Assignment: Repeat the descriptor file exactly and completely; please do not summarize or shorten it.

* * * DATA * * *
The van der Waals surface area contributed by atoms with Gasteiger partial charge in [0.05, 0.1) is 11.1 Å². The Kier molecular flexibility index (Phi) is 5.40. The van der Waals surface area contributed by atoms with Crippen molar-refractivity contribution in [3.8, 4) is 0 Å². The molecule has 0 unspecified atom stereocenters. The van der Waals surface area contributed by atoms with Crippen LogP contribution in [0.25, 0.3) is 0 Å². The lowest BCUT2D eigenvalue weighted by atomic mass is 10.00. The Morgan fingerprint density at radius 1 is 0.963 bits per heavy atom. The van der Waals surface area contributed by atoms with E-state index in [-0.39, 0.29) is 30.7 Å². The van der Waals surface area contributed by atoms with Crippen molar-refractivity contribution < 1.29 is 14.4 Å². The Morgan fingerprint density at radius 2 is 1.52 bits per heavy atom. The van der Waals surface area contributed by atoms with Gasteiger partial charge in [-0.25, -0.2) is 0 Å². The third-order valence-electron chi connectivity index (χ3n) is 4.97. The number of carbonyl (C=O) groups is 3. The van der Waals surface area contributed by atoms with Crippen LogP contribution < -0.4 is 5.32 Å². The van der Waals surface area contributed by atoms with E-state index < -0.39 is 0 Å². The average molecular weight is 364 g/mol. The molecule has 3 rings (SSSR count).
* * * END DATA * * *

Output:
The van der Waals surface area contributed by atoms with Gasteiger partial charge in [0.05, 0.1) is 11.1 Å². The Kier molecular flexibility index (Phi) is 5.40. The van der Waals surface area contributed by atoms with Crippen molar-refractivity contribution in [3.8, 4) is 0 Å². The molecule has 0 unspecified atom stereocenters. The van der Waals surface area contributed by atoms with Crippen LogP contribution in [0.25, 0.3) is 0 Å². The lowest BCUT2D eigenvalue weighted by atomic mass is 10.00. The Morgan fingerprint density at radius 1 is 0.963 bits per heavy atom. The van der Waals surface area contributed by atoms with E-state index in [-0.39, 0.29) is 30.7 Å². The van der Waals surface area contributed by atoms with Crippen molar-refractivity contribution < 1.29 is 14.4 Å². The Morgan fingerprint density at radius 2 is 1.52 bits per heavy atom. The van der Waals surface area contributed by atoms with Gasteiger partial charge in [-0.25, -0.2) is 0 Å². The third-order valence-electron chi connectivity index (χ3n) is 4.97. The number of carbonyl (C=O) groups is 3. The van der Waals surface area contributed by atoms with Crippen LogP contribution < -0.4 is 5.32 Å². The van der Waals surface area contributed by atoms with E-state index < -0.39 is 0 Å². The average molecular weight is 364 g/mol. The molecule has 3 rings (SSSR count).